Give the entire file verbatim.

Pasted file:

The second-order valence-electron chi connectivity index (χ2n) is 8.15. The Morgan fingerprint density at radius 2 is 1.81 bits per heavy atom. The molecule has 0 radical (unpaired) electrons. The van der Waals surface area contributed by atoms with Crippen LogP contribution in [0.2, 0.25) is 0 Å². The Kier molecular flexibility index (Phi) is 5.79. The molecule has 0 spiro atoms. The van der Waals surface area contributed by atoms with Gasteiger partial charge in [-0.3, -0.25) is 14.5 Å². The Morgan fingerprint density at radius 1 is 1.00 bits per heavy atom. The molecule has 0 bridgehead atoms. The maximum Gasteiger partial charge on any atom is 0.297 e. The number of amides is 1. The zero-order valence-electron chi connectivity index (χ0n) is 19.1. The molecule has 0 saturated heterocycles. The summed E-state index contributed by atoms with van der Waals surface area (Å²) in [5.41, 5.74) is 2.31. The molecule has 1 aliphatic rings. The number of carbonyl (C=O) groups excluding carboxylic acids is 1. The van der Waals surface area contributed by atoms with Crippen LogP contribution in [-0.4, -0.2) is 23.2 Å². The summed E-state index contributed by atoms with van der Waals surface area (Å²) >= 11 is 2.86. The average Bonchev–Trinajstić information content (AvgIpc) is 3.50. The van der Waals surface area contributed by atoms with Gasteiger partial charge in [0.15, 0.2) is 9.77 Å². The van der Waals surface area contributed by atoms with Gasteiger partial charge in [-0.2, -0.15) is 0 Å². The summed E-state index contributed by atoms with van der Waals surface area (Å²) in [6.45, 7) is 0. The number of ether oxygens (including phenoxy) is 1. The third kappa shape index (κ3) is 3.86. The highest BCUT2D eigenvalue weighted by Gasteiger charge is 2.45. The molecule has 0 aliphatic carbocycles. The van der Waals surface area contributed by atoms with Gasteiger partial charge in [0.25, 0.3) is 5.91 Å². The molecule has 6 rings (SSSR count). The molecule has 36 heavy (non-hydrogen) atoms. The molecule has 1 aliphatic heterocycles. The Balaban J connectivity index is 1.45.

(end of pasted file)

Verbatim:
The second-order valence-electron chi connectivity index (χ2n) is 8.15. The Morgan fingerprint density at radius 2 is 1.81 bits per heavy atom. The molecule has 0 radical (unpaired) electrons. The van der Waals surface area contributed by atoms with Crippen LogP contribution in [0.2, 0.25) is 0 Å². The Kier molecular flexibility index (Phi) is 5.79. The molecule has 0 spiro atoms. The van der Waals surface area contributed by atoms with Gasteiger partial charge in [-0.3, -0.25) is 14.5 Å². The Morgan fingerprint density at radius 1 is 1.00 bits per heavy atom. The molecule has 0 bridgehead atoms. The maximum Gasteiger partial charge on any atom is 0.297 e. The number of amides is 1. The zero-order valence-electron chi connectivity index (χ0n) is 19.1. The molecule has 0 saturated heterocycles. The summed E-state index contributed by atoms with van der Waals surface area (Å²) in [5.41, 5.74) is 2.31. The molecule has 1 aliphatic rings. The number of carbonyl (C=O) groups excluding carboxylic acids is 1. The van der Waals surface area contributed by atoms with Crippen LogP contribution in [-0.4, -0.2) is 23.2 Å². The summed E-state index contributed by atoms with van der Waals surface area (Å²) >= 11 is 2.86. The average Bonchev–Trinajstić information content (AvgIpc) is 3.50. The van der Waals surface area contributed by atoms with Gasteiger partial charge in [0.15, 0.2) is 9.77 Å². The van der Waals surface area contributed by atoms with Gasteiger partial charge in [-0.2, -0.15) is 0 Å². The summed E-state index contributed by atoms with van der Waals surface area (Å²) in [6.45, 7) is 0. The number of ether oxygens (including phenoxy) is 1. The third kappa shape index (κ3) is 3.86. The highest BCUT2D eigenvalue weighted by Gasteiger charge is 2.45. The molecule has 0 aliphatic carbocycles. The van der Waals surface area contributed by atoms with Gasteiger partial charge in [0.25, 0.3) is 5.91 Å². The molecule has 6 rings (SSSR count). The molecule has 36 heavy (non-hydrogen) atoms. The molecule has 1 aliphatic heterocycles. The Balaban J connectivity index is 1.45.